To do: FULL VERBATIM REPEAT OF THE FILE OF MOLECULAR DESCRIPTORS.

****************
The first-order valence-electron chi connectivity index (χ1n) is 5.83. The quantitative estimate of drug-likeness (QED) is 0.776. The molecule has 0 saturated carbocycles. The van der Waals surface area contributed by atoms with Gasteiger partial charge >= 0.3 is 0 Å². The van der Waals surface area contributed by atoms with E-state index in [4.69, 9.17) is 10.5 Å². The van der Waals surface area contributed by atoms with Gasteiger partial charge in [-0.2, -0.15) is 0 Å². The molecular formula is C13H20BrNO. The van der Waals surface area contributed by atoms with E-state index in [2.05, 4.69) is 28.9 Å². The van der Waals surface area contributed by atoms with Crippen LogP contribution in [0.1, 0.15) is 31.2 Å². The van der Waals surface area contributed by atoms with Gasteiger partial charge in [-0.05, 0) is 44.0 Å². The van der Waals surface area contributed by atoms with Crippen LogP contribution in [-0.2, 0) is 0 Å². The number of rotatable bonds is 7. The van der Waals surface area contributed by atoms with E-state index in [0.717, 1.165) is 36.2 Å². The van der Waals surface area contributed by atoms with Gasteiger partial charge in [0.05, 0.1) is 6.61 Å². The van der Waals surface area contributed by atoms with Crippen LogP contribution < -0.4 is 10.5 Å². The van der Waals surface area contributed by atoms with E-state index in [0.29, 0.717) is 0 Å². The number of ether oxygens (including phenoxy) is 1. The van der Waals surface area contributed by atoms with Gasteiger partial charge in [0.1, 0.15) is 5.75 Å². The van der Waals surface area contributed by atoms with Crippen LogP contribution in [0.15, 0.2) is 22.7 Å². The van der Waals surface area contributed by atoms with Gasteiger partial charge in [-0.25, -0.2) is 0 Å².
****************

The first-order valence-electron chi connectivity index (χ1n) is 5.83. The quantitative estimate of drug-likeness (QED) is 0.776. The molecule has 0 saturated carbocycles. The van der Waals surface area contributed by atoms with Gasteiger partial charge >= 0.3 is 0 Å². The van der Waals surface area contributed by atoms with E-state index in [4.69, 9.17) is 10.5 Å². The van der Waals surface area contributed by atoms with Gasteiger partial charge in [-0.2, -0.15) is 0 Å². The molecular formula is C13H20BrNO. The van der Waals surface area contributed by atoms with E-state index in [2.05, 4.69) is 28.9 Å². The van der Waals surface area contributed by atoms with Crippen LogP contribution in [0.1, 0.15) is 31.2 Å². The van der Waals surface area contributed by atoms with Gasteiger partial charge in [-0.05, 0) is 44.0 Å². The van der Waals surface area contributed by atoms with Crippen LogP contribution in [-0.2, 0) is 0 Å². The number of rotatable bonds is 7. The van der Waals surface area contributed by atoms with E-state index in [0.717, 1.165) is 36.2 Å². The van der Waals surface area contributed by atoms with Gasteiger partial charge in [0.05, 0.1) is 6.61 Å². The van der Waals surface area contributed by atoms with Crippen LogP contribution < -0.4 is 10.5 Å². The van der Waals surface area contributed by atoms with E-state index in [0.29, 0.717) is 0 Å². The number of ether oxygens (including phenoxy) is 1. The van der Waals surface area contributed by atoms with Gasteiger partial charge in [0.1, 0.15) is 5.75 Å². The van der Waals surface area contributed by atoms with Crippen LogP contribution in [0.15, 0.2) is 22.7 Å². The van der Waals surface area contributed by atoms with Gasteiger partial charge in [-0.25, -0.2) is 0 Å².